When asked what he learned from his first IRONMAN competition, Meadows said, "It taught me there are many ways to be fit. That a person shouldn't limit themselves to one thing, but branch out."

Meadows also offered advice for individuals that might be interested in competing or getting involved in their first IRONMAN race.

"Speak to someone who is knowledgeable first," Meadows said. "I think it's very easy to over train when it's your first time, so get the guidance early. There are some great resources online, but there is also several people right here on base that can help."

With one IRONMAN complete, Meadows now sets his sights on future bragging rights by researching upcoming competitions.

Congressional staffer returns to squadron he once commanded

by Tech. Sgt. Travis Edwards
86th Airlift Wing Public Affairs


2/20/2015 - RAMSTEIN AIR BASE, Germany -- A professional staff member from the House Armed Services Committee sat with Ramstein commanders Feb. 20, 2015, during a European tour to learn and discuss future European consolidation, which included a stop at the 435th Air Ground Operation Wing's Construction and Training Squadron -- a squadron he once commanded.

Michael Miller, a retired Air Force lieutenant colonel, led the squadron of approximately 275 Airmen, civilians and German local nationals from 2010 through 2012.

"It's really nice to be back here at my old stomping grounds at the 435th CTS. I'm excited to hear the command has looked at the CTS to, hopefully, fulfill some of the [European Reassurance Initiative]-related requirements," said Miller. It's great to see [U.S. Air Forces in Europe] use and maintain this great capability."

Miller's visit included many stops across Germany and a multitude of other American bases in Europe, including the new transit center in Romania. However, his focus for the visit was to gain military perspective on European infrastructure consolidation, the ERI and how it might affect the European theater of operations.

"What we're really here to find out is what, if any, capabilities are lost with the decisions surrounding the infrastructure consolidation and reassurance initiative in Europe," said Miller. "We're also checking in on the larger [military construction] investments that are going on here or are being considered in the area," like the new multi-million dollar joint intelligence center in the U.K.

Miller said part of his reason for visiting so many sites is so he can understand the "why" in reference to where certain sites are housed, to include the status of those projects.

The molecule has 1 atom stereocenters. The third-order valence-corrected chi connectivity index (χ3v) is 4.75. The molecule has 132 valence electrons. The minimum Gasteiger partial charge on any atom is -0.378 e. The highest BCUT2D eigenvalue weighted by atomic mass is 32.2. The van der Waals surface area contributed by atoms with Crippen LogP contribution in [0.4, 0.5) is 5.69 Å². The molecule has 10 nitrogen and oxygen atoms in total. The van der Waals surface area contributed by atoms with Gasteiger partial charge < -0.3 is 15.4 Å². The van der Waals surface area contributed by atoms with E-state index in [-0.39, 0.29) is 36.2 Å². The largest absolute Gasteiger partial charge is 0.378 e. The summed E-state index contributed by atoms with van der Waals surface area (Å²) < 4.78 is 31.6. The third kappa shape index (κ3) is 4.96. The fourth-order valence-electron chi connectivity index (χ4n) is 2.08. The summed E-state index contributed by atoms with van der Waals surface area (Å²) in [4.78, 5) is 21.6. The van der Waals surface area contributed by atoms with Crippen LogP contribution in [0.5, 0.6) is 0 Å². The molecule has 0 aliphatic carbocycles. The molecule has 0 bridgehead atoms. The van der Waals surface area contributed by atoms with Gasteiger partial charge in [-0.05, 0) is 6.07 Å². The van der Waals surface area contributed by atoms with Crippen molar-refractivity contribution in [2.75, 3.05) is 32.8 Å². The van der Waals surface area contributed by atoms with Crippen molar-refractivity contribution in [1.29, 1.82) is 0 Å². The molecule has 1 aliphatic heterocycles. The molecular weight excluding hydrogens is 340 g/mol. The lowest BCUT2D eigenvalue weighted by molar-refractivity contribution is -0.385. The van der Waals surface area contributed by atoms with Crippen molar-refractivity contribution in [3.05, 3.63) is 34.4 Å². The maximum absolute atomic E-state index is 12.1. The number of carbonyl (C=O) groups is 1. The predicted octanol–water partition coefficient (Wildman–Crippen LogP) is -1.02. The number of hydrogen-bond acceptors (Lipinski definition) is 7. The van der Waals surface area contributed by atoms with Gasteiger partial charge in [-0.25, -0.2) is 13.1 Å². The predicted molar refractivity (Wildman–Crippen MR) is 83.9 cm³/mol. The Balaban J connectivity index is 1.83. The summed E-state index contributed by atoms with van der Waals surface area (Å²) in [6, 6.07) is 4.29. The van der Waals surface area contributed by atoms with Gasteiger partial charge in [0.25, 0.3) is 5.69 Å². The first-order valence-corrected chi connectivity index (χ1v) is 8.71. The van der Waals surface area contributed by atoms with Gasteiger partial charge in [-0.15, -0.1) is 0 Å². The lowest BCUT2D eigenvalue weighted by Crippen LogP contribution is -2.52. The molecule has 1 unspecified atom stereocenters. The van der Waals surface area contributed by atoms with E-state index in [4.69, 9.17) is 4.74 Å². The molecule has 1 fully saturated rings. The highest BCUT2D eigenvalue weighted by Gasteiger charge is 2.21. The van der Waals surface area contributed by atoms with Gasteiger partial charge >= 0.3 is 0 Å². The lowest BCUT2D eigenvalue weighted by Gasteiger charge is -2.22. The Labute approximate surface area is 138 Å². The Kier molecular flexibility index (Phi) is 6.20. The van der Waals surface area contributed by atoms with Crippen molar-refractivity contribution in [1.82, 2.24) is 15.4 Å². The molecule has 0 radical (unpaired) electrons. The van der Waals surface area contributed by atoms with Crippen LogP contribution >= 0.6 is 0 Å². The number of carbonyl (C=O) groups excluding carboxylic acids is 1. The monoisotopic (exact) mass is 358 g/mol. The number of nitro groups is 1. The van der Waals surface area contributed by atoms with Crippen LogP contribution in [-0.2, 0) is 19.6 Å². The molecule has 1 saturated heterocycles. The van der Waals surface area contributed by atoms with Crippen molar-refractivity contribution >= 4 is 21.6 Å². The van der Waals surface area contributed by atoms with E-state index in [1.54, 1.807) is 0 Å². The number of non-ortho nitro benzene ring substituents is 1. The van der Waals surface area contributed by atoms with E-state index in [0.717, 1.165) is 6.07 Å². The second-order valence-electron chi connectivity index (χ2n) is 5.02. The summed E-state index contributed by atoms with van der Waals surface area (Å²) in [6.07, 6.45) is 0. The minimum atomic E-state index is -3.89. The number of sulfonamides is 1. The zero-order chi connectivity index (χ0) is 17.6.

"We want to be sure we understand USAFE's plan and what they are going to be looking and asking for in the future, and what investments and renovations are necessary to make ERI happen in the next five years," he added.

Miller said he and his team would take the knowledge and information gained from the various stops in Europe to help articulate the strategic picture to Congress so they can make a more informed decision concerning the EIC and supporting the ERI.

"We want to ensure we have the right force structure and are postured correctly in Europe to effectively meet the national security interests of our nation," Miller said. "It comes down to being able to defend our nation and protect its allies."

Miller has been a member of the House Armed Services Committee since September 2014 where he works on the readiness subcommittee as a military construction expert. The committee is responsible for the single largest account within the Department of Defense's budget. It oversees military readiness, training, logistics and maintenance issues and programs, military construction, installations and family housing issues, in addition to the base realignment and closure process.

57th RQS activation provides stronger, more efficient force

by Airman 1st Class Dawn M. Weber
48th Fighter Wing Public Affairs


2/19/2015 - ROYAL AIR FORCE LAKENHEATH, England -- They are trained to risk it all to save a life, going anywhere necessary to rescue a wounded service member. Whether it be in a turbulent environment or hostile territory, pararescuemen are willing to serve "that others may live."

The 48th Fighter Wing activated a new squadron, the 57th Rescue Squadron, with a ceremony here, Feb. 18. The 57th RQS is comprised of about 30 pararescuemen and equipment personnel already stationed at RAF Lakenheath. The 56th RQS continues to operate and maintain the HH-60G Pave Hawks.

According to Maj. Patrick Gruber, 57th RQS commander, in the early 2000s, Air Force rescue squadrons began to separate their weapons systems and activate Guardian Angel squadrons, populated by combat rescue officers, pararescuemen and survival, evasion, resistance, and escape specialists. Due to their extensive training, these battlefield Airmen are considered weapons systems, along with the aircraft they use for transport.

"As long as we are flying combat missions over hostile territory, there is a need for people like we have here today," said Col. Scottie Zamzow, 48th Operations Group commander.

The first Guardian Angel squadron was established at Moody Air Force Base, Georgia, in 2001. The most recent rescue squadron stood up in 2004 as the 48th rescue squadron at Davis Monthan Air Force Base, Arizona.

"Today, the fifth and final active duty Air Force Guardian Angel rescue squadron has broken apart from its helicopter rescue squadron," Gruber said.